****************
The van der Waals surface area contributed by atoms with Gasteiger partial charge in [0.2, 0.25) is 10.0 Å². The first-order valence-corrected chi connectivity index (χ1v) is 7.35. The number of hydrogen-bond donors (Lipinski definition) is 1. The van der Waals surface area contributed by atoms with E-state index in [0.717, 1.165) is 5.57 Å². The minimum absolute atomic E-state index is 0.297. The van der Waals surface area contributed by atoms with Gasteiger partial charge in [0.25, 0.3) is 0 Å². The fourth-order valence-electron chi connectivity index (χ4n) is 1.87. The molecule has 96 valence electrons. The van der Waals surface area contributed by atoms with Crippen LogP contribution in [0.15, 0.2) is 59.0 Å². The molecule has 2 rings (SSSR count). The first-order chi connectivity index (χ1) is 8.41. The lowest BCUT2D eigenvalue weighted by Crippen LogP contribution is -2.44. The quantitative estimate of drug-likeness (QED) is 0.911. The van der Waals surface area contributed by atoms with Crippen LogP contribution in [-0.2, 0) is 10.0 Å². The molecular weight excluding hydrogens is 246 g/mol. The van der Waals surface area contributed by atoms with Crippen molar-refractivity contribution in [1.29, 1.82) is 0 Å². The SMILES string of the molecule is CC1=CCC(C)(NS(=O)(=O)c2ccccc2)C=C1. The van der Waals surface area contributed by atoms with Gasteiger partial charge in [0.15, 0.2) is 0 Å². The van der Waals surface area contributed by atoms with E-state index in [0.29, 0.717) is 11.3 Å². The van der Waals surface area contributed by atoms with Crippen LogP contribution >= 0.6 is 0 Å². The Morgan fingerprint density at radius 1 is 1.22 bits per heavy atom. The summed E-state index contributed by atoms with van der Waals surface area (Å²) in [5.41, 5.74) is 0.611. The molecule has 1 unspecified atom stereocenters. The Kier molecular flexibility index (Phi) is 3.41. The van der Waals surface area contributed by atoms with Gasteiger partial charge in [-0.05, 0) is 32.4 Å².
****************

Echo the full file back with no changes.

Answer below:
The van der Waals surface area contributed by atoms with Gasteiger partial charge in [0.2, 0.25) is 10.0 Å². The first-order valence-corrected chi connectivity index (χ1v) is 7.35. The number of hydrogen-bond donors (Lipinski definition) is 1. The van der Waals surface area contributed by atoms with E-state index in [0.717, 1.165) is 5.57 Å². The minimum absolute atomic E-state index is 0.297. The van der Waals surface area contributed by atoms with Gasteiger partial charge in [0.25, 0.3) is 0 Å². The fourth-order valence-electron chi connectivity index (χ4n) is 1.87. The molecule has 96 valence electrons. The van der Waals surface area contributed by atoms with Crippen LogP contribution in [0.15, 0.2) is 59.0 Å². The molecule has 2 rings (SSSR count). The first-order chi connectivity index (χ1) is 8.41. The lowest BCUT2D eigenvalue weighted by Crippen LogP contribution is -2.44. The quantitative estimate of drug-likeness (QED) is 0.911. The van der Waals surface area contributed by atoms with Crippen LogP contribution in [-0.2, 0) is 10.0 Å². The molecular weight excluding hydrogens is 246 g/mol. The van der Waals surface area contributed by atoms with Crippen molar-refractivity contribution in [1.29, 1.82) is 0 Å². The SMILES string of the molecule is CC1=CCC(C)(NS(=O)(=O)c2ccccc2)C=C1. The van der Waals surface area contributed by atoms with Gasteiger partial charge in [0.15, 0.2) is 0 Å². The van der Waals surface area contributed by atoms with E-state index in [0.29, 0.717) is 11.3 Å². The van der Waals surface area contributed by atoms with Crippen LogP contribution >= 0.6 is 0 Å². The Morgan fingerprint density at radius 1 is 1.22 bits per heavy atom. The summed E-state index contributed by atoms with van der Waals surface area (Å²) in [5.41, 5.74) is 0.611. The molecule has 1 unspecified atom stereocenters. The Kier molecular flexibility index (Phi) is 3.41. The van der Waals surface area contributed by atoms with Gasteiger partial charge in [-0.05, 0) is 32.4 Å².